Special Call for Proposals for Project Teams Related to Immigration
Deadline: October 28, 2019 at 5:00 p.m.
Important Note: This RFP is only for projects related to immigration. All other proposals for year-long Bass Connections project teams should be submitted through our normal RFP process for 2020-2021 project teams.
Bass Connections supports interdisciplinary, collaborative research to address pressing societal challenges. The five interdisciplinary themes of Bass Connections support research related to persistent societal challenges such as health inequities, education, environmental sustainability, the intersection of technology and society and the brain’s role in making us human. As broad as these themes are, they are not all-encompassing, and we recognize the need to respond nimbly to new challenges confronting society. As a result, in 2018, Bass Connections launched its first “pop-up theme,” focused on hurricane recovery and resilience with a specific focus on the local impacts of Hurricane Florence. This call is for project proposals related to a new pop-up theme around research related to immigration.
For a country that has defined itself as a “nation of immigrants,” immigration raises complex issues about identity, culture, economics, social services, health care and security. In a June 2019 Gallup poll, nearly a quarter of Americans cited immigration as the most important problem facing the country. At the same time, 76% of Americans agree that immigration offers more benefits than costs. Another June 2019 Gallup poll found that 37% of Americans want to maintain current immigration levels; 35% want to decrease immigration; and 27% want to increase immigration.
Elsewhere across the globe, spikes in immigration, whether the result of geopolitical conflict, economic crisis or climate change, have also generated sharp debates over refugee and asylum policy, the boundaries of national sovereignty and the extent and limits of moral responsibility.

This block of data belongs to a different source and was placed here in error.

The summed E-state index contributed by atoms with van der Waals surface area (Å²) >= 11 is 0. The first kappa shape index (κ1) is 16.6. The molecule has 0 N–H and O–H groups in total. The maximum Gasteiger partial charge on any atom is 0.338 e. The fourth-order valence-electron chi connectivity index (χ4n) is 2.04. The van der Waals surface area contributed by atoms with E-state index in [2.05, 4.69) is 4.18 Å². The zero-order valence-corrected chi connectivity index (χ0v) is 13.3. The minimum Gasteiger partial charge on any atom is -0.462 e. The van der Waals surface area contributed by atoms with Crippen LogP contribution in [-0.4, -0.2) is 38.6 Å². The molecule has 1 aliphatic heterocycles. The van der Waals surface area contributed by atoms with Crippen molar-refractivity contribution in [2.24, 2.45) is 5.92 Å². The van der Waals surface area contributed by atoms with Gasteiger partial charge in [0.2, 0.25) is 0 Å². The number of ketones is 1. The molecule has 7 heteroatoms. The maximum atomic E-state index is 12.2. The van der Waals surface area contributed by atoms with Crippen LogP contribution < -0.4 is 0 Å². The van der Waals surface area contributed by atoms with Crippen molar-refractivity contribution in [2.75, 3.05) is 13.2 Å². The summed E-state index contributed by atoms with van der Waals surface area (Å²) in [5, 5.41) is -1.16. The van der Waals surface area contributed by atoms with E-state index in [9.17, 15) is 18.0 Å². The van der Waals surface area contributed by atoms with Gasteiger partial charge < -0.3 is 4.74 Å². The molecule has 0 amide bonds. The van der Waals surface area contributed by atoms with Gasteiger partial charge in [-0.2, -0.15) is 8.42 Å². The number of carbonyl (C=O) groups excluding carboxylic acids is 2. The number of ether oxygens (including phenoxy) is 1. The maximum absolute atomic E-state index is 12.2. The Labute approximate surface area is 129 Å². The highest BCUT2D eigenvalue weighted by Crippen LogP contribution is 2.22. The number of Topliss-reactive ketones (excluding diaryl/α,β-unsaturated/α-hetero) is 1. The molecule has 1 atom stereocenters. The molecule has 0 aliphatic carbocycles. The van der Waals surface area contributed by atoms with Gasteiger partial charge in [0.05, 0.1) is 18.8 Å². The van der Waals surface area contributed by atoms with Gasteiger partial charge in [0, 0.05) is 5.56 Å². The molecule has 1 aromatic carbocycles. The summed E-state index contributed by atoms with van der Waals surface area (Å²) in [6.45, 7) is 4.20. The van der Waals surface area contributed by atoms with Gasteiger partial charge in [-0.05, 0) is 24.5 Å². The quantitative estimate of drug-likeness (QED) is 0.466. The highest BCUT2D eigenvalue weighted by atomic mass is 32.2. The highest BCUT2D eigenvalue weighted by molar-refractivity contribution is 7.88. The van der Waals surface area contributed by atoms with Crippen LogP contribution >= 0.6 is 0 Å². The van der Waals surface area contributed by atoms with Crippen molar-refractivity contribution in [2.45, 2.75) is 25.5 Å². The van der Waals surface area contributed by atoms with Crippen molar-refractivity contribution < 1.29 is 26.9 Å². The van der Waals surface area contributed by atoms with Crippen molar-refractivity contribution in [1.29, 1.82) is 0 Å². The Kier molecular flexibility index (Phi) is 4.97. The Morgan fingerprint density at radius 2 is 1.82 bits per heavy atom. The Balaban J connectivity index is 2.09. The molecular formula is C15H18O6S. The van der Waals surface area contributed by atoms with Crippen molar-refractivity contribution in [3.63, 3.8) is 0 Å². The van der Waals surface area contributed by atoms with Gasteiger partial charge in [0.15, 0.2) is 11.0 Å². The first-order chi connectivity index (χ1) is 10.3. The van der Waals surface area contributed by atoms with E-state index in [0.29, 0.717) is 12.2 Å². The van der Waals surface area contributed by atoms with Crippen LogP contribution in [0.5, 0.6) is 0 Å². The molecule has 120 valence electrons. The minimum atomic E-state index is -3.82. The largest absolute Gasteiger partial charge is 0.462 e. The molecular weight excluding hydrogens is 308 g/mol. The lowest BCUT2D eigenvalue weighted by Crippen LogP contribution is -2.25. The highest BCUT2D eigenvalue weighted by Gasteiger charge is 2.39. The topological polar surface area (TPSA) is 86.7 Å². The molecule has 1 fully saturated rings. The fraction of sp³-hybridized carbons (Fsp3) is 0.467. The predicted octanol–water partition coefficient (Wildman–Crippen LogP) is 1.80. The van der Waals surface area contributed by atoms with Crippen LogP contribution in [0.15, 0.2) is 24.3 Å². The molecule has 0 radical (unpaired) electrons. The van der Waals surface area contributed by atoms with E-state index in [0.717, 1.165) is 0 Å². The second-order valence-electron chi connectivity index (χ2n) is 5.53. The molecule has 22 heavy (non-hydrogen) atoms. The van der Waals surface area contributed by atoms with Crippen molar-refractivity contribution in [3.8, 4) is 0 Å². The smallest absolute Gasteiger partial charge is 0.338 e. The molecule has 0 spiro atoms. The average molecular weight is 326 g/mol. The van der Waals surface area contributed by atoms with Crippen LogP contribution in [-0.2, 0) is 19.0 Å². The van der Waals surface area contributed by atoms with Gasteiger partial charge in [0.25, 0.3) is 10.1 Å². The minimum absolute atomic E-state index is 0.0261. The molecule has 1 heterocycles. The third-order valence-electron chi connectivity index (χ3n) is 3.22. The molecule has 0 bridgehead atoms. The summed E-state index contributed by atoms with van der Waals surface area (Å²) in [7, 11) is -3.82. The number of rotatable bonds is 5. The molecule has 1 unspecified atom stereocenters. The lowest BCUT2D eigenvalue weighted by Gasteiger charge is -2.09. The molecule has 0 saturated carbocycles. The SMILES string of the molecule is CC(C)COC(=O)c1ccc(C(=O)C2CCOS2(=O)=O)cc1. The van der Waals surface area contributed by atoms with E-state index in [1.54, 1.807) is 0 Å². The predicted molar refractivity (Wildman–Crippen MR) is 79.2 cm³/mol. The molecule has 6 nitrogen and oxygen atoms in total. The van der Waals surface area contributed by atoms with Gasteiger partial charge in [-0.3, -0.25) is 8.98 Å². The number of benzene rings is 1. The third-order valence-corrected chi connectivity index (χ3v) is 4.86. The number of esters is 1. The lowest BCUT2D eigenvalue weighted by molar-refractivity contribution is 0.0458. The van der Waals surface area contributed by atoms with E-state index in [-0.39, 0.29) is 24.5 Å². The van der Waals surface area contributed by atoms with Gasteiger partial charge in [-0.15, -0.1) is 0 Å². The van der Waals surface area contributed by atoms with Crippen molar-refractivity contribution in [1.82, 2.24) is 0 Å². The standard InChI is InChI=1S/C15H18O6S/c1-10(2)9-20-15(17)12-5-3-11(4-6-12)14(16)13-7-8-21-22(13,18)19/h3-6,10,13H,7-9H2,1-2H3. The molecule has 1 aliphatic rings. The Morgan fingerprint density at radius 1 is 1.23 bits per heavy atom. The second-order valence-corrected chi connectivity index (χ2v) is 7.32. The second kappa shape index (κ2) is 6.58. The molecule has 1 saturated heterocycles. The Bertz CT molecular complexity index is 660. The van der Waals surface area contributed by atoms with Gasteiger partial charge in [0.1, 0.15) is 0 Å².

This is a special call for proposals for faculty interested in addressing research questions related to immigration through a Bass Connections project. Proposed projects may begin in 2019-2020 or 2020-2021. Project funding ranges from $5,000 to $25,000.
Research questions may include, but are not limited to:
- What has been the economic impact and/or social experience of immigration, in the U.S. or elsewhere?
- How can we best assess the relationship between national security and immigration policy?
- What rights, under either national or international law, are possessed by individuals entering a country without prior legal permission?
- How have political attitudes toward immigrants and immigration, in the U.S. or elsewhere, changed over the past fifty years? What conditions account for the shifts in public sentiment toward immigration?
- How has media coverage of immigration impacted perceptions, attitudes or biases regarding “otherness” and the current climate of political polarization?
- What is the impact of immigration status on stress and health outcomes? How should countries plan and account for the provision of health care for immigrant populations?
- How can public agencies most effectively engage with immigrant communities when those communities are often distrusting of government?
- What approaches have countries used to structure legal immigration, and to what effect?
- How should the U.S., or other nations, support new immigrants?
- How have governments handled requests for asylum, by individuals or families, and to what effect?
Members of the Duke community who are interested in this topic are also encouraged to attend the Provost Forum on October 16-17: Immigration in a Divided World: Between Nationalism & Humanitarianism.
All proposals must be submitted through the online proposal form by October 28, 2019 at 5:00 p.m. We will review proposals on a rolling basis. You may work directly within the online form and save and return to your work, or you may use this Word template to first draft your responses. All character count limitations noted include spaces.
In alignment with the Bass Connections model, we will evaluate proposals based on the extent to which the project establishes connections:
1. Across areas of disciplinary expertise
2. Across learner levels
3. Between the academy and the broader world
For questions, please contact Laura Howes, Director of Bass Connections, at email@example.com or (919) 684-9021.